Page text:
# Teaching Mathematics through Problem Solving - PowerPoint PPT Presentation

View by Category
Title:

## Teaching Mathematics through Problem Solving

Description:

### A problem-centered approach to teaching mathematics uses interesting and well ... Math Trailblazers (www.math.uic ... SPEAKING POINTS Elementary ... – PowerPoint PPT presentation

Number of Views:2542
Avg rating:3.0/5.0
Slides: 60
Provided by: Messe8
Category:
Tags:
Transcript and Presenter's Notes

Title: Teaching Mathematics through Problem Solving

1

Teaching Mathematics through Problem Solving
Emma Ames Jim Fey Mary Jo Messenger Hal
Schoen
1
2
Problem Solving
• Problem solving . . . can serve as a vehicle for
learning new mathematical ideas and skills. . . .
A problem-centered approach to teaching
mathematics uses interesting and well-selected
problems to launch mathematical lessons and
engage students. In this way, new ideas,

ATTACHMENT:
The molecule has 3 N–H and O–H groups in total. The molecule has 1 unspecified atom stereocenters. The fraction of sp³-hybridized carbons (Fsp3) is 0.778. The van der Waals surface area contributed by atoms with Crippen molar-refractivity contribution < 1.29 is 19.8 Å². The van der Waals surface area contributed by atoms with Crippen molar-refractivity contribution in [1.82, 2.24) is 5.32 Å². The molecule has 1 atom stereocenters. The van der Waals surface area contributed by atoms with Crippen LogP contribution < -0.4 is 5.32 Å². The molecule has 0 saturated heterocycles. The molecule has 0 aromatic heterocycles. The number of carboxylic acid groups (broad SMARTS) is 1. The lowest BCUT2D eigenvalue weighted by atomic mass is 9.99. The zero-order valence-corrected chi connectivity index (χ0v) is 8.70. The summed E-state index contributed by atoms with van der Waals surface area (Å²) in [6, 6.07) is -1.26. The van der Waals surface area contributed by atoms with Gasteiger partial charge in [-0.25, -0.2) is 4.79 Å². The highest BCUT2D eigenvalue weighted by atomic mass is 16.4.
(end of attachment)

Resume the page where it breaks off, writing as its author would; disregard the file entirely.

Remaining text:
techniques, and mathematical relationships emerge
and become the focus of discussion. Good problems
can inspire the exploration of important
mathematical ideas, nurture persistence, and
reinforce the need to understand and use various
strategies, mathematical properties, and
relationships.
• (Principles and Standards for School Mathematics,
National Council of Teachers of Mathematics 2000,
p. 182)

3

3
4
Selecting Classroom Tasks - Basic Questions
R. Marcus J. T. Fey
• Will working on the tasks foster students
understanding of important mathematical ideas and
techniques?

5
Selecting Classroom Tasks - Basic Questions
R. Marcus J. T. Fey
• Will the selected tasks be engaging and
problematic, yet accessible, for many students in
the target classes?

6
Selecting Classroom Tasks - Basic Questions
R. Marcus J. T. Fey
• Will work on the tasks help students develop
their mathematical thinkingtheir ability and
disposition to explore, to conjecture, to prove,
to represent, and to communicate their
understanding?

7
Selecting Classroom Tasks - Basic Questions
R. Marcus J. T. Fey
• Will the collection of tasks in a curriculum
build coherent understanding and connections
among important mathematical topics?

8
Interesting Variations on a Basic
Problem Goldenberg Walter
• Find the mean of 7, 4, 7, 6, 3, 8, and 7.
• What if only five of the seven data are given?Can
we determine the missing data if we know the mean
of the original seven?
• What if we compute the mean of each possible
combination of only five of the given seven
numbers? (How many such combinations are